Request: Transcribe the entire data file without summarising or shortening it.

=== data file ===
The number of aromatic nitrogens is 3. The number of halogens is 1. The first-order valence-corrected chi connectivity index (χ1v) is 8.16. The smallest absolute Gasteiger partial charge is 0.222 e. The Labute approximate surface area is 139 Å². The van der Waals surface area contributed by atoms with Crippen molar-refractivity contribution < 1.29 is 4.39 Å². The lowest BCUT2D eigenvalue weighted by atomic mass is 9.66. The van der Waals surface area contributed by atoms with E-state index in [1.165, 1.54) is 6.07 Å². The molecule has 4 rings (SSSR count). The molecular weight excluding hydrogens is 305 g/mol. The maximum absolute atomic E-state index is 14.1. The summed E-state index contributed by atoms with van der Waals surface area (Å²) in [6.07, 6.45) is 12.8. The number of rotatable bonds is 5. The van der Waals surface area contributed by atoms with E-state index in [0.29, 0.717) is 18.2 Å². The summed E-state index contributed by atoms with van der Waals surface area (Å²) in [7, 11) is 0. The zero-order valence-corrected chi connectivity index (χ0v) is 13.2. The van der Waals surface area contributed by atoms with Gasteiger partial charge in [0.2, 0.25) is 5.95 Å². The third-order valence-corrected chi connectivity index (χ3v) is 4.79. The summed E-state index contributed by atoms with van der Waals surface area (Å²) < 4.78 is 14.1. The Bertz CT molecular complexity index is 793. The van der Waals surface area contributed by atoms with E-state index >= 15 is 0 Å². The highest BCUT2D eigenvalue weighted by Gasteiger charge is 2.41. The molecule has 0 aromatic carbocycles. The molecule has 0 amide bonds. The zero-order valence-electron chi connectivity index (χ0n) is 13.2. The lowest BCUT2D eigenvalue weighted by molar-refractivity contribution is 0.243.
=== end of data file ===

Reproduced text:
The number of aromatic nitrogens is 3. The number of halogens is 1. The first-order valence-corrected chi connectivity index (χ1v) is 8.16. The smallest absolute Gasteiger partial charge is 0.222 e. The Labute approximate surface area is 139 Å². The van der Waals surface area contributed by atoms with Crippen molar-refractivity contribution < 1.29 is 4.39 Å². The lowest BCUT2D eigenvalue weighted by atomic mass is 9.66. The van der Waals surface area contributed by atoms with E-state index in [1.165, 1.54) is 6.07 Å². The molecule has 4 rings (SSSR count). The molecular weight excluding hydrogens is 305 g/mol. The maximum absolute atomic E-state index is 14.1. The summed E-state index contributed by atoms with van der Waals surface area (Å²) in [6.07, 6.45) is 12.8. The number of rotatable bonds is 5. The van der Waals surface area contributed by atoms with E-state index in [0.29, 0.717) is 18.2 Å². The summed E-state index contributed by atoms with van der Waals surface area (Å²) in [7, 11) is 0. The zero-order valence-corrected chi connectivity index (χ0v) is 13.2. The van der Waals surface area contributed by atoms with Gasteiger partial charge in [0.2, 0.25) is 5.95 Å². The third-order valence-corrected chi connectivity index (χ3v) is 4.79. The summed E-state index contributed by atoms with van der Waals surface area (Å²) < 4.78 is 14.1. The Bertz CT molecular complexity index is 793. The van der Waals surface area contributed by atoms with E-state index >= 15 is 0 Å². The highest BCUT2D eigenvalue weighted by Gasteiger charge is 2.41. The molecule has 0 aromatic carbocycles. The molecule has 0 amide bonds. The zero-order valence-electron chi connectivity index (χ0n) is 13.2. The lowest BCUT2D eigenvalue weighted by molar-refractivity contribution is 0.243.